Four Female Conductors Take the Stage at the LA Phil

The LA Phil unveiled its 2017-18 season last week and among the many highlights is the fact that the orchestra has engaged four different women to conduct six different concerts. That may not seem like a lot over the course of an 8-month concert season, but it is considerably more than any other major orchestra in the … Continue reading Four Female Conductors Take the Stage at the LA Phil

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5 Classical Music Stories That Prove 2016 Wasn’t a Total Loss

  I read the news this year, oh boy... And so the Year of Death and Brexit and #MAGA comes to a merciful end. Yes, it was a horrific year for unity and truth and famous people staying alive. The awfulness extended to the classical music world as well. We said goodbye to far too many titans … Continue reading 5 Classical Music Stories That Prove 2016 Wasn’t a Total Loss

Conductors Conducting the Climax of Mahler 2

The Symphony No. 2 by Gustav Mahler is the biggest, most epic symphonic statement since Beethoven's 9th. It's subtitled "Resurrection," and the work climaxes with the words: O Pain, You piercer of all things, From you, I have been wrested! O Death, You conqueror of all things, Now, are you conquered! With wings which I … Continue reading Conductors Conducting the Climax of Mahler 2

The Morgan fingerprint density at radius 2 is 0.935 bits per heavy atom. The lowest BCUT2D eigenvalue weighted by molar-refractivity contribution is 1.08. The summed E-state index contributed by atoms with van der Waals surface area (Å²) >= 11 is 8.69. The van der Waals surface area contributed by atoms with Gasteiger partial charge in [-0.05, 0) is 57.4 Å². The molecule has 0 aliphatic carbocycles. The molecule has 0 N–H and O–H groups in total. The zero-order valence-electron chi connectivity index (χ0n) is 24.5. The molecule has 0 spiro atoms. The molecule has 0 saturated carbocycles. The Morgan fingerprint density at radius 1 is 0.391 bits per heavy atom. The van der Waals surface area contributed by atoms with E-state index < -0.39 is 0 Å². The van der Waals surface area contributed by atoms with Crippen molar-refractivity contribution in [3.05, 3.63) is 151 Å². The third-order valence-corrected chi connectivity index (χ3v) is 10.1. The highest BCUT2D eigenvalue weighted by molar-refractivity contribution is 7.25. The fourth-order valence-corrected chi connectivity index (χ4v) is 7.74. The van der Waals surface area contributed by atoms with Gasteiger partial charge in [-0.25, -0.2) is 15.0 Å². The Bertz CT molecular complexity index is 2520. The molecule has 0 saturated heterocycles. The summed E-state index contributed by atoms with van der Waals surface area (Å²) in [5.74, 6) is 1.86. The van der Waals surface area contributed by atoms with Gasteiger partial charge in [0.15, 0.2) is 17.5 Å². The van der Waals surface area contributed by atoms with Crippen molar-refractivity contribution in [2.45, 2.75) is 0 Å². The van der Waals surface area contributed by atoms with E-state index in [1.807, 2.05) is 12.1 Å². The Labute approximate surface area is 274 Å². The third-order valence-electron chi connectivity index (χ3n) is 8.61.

LA Phil 2016-17: By the Numbers

I do this every year: leave the punditry to others and tally up the stats. Here's what 2016-17 looks like at the LA Phil. Unlike in years past, I have only included performances by the LA Phil--no visiting artists. 21 commissions, 14 world premieres, 5 U.S. premieres, and 5 West Coast premieres. This beats last … Continue reading LA Phil 2016-17: By the Numbers

How to Fix Classical Music

Money (1950). Lascivious musicians (1530). The gramophone (1930). Money (1969). Claude Debussy (1902). The violin (1740). Money (1683). YouTube (2013). Ludwig van Beethoven (1827). Money (1903). Popular music (1324). The compact disc (2009). Money (1987). Figured bass (1609). An aging audience (1960s-present). For centuries, classical music has been on the brink of death. Over the … Continue reading How to Fix Classical Music

A Classical Christmas

Let's face it, most Christmas music is lame. And it's that same lame Christmas music that gets blared over loudspeakers in shopping malls all across this great country of ours. Ask most people about classical Christmas music and they'll probably say something about that horrifying version of Pachelbel's Canon in D by an electronic group that … Continue reading A Classical Christmas

Kicking Brass: An Interview with the LA Phil’s Andrew Bain and Thomas Hooten

This week’s LA Philharmonic radio broadcast on Classical KUSC features two concerto performances by two LA Phil brass principals. Thomas Hooten, principal trumpet, will play Haydn’s Trumpet Concerto in E-flat. Andrew Bain, principal French horn, will play Mozart’s Horn Concerto No. 4. Before the performance, which was recorded in February 2015, I sat down with … Continue reading Kicking Brass: An Interview with the LA Phil’s Andrew Bain and Thomas Hooten